Review: Neighbourhood Watch

Nothing bad happens in suburbia…right?

“First tea, then war.”

This line perfectly sums up Alan Ayckbourn’s 2011 play Neighbourhood Watch, about what can go wrong when good idealists take ideas to their extreme.

The play starts with Martin (played by Sam Thompson) and Hilda (Betty Blythe), a pair of siblings who have just moved into a new suburban house overlooking a large field with a housing estate at the other end. The setting and characters seem to be the epitome of “Middle England”, referring to non-urban middle-class communities that tend to be associated with socially conservative views. For example, at various points in the play, characters criticise “sexual promiscuity”, smoking and even the consumption of alcohol.

The action develops with the community’s new neighbours attempting to set up a sort of neighbourhood watch organisation to stop the area being overrun by the supposed “drugs, violence…incest” that is believed to be going on in the nearby estate. This hugely escalates to the extent that the neighbourhood becomes totally unrecognisable by the end, with personal relationships between the residents also being transformed.

Image Credit: Paul Ashley

The production relies heavily on stereotypes and provokes us to question our assumptions about communities such as these. Whereas, for instance, at the start Martin criticises the concrete constructions he can see in the distance from the window and acclaims that unlike other houses their house’s view is not obstructed by any fence, he ends up making decisions that cause this to be far from the truth by the play’s conclusion. At first these stereotypes and especially the naive way they view the housing estate as a nexus for all manner of unrealistic crimes, were funny and drew a good number of laughs from the audience. Nevertheless, the play seemed to be stuck in this stereotyped world, descending into satire without making it completely clear that that was what it wanted to be.

Nevertheless, the production in most parts was quite cleverly put together and the actors convincing. Within the set (designed by Oscar Griffin), I thought the collection of board games displayed throughout, particularly one called “Bedlam” and another “Saints and Sinners” (Martin and Hilda’s Christian religion is important), were a nice nod to the themes of the play. Furthermore, the lighting (coordinated by Sophie Richardson, Eloise Davis, and Jensen Koh) was nicely done with subtle changes in colour often signalling shifts in the conversations of the characters on stage at the time.

Image Credit: Paul Ashley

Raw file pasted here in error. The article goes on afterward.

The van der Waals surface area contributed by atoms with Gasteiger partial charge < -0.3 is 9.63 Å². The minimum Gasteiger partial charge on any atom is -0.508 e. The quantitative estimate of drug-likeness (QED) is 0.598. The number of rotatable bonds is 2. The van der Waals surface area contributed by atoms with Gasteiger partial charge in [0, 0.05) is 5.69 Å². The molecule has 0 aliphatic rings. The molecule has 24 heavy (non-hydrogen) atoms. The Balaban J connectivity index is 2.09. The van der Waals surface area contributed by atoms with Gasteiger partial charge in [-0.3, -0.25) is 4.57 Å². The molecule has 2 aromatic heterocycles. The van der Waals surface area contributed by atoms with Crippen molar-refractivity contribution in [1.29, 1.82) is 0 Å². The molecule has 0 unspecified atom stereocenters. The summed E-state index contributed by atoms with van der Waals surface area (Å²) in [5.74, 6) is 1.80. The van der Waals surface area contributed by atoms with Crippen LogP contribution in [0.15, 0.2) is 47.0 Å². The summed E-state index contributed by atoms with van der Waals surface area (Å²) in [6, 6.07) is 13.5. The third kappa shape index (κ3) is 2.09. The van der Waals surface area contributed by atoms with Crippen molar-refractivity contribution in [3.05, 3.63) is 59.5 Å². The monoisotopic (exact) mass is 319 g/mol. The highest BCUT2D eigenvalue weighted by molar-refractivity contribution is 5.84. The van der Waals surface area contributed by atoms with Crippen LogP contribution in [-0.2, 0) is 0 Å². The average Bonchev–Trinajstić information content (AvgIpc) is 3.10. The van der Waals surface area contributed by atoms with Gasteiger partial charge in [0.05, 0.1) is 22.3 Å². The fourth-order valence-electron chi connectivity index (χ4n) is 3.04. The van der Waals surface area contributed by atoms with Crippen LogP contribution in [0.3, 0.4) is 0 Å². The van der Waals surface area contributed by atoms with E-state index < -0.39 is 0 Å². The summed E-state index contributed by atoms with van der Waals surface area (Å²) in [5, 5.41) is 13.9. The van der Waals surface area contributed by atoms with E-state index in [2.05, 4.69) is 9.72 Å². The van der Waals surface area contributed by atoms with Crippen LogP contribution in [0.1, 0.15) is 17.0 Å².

The actors were very emotive and did an especially good job of showing increased passion. Martin’s speeches (Sam Thompson) were particularly impassioned and Michael Iorchir as Rod always kept up a high intensity and convincingly embodied the demeanour of the character as an older man. Betty Blythe as Hilda showed a range of emotions well and her character was perhaps the most clever as the finale showed. In general however, I thought most of the characters were presented as quite two-dimensional. Perhaps this was to do with the script, but many characters seemed to fill a stereotypical role, such as Amy (confidently played by Irisa Kwok) who is presented as being quite promiscuous by the rest of the community- but only very briefly do we hear her side of the story.

Image Credit: Paul Ashley

However, some of the characters do change throughout the play- mainly Martin. It was very striking coming back for Act Two and seeing him partially transformed, wearing a suit (costume designer Emma Lewis). Everyone also starts calling him, as head of the neighbourhood watch organisation, “Chancellor”, in a disconcertingly quasi-fascist way (oh, they all also start wearing badges!). Thus, as the play goes on, it gets more fanciful and the script often gets over the top.

I’m sure the increasingly satirical turn was deliberate but the combination of the production’s increasingly overblown emotiveness and its complex themes (such as religion, different types of love, and trust) meant that for me the ending was not as powerful as it perhaps could have been.

Overall however, the production was an enjoyable and funny watch, and the audience responded very well throughout. It’s themes are familiar to anyone who has experienced rural or sub-urban Britain, and it is worth a watch to find out what can happen when small-mindedness takes over!


Neighbourhood Watch is showing at the ADC Theatre until Saturday 9th March. You can buy tickets here.

Feature image Credit: Paul Ashley

Related articles recommended by the author: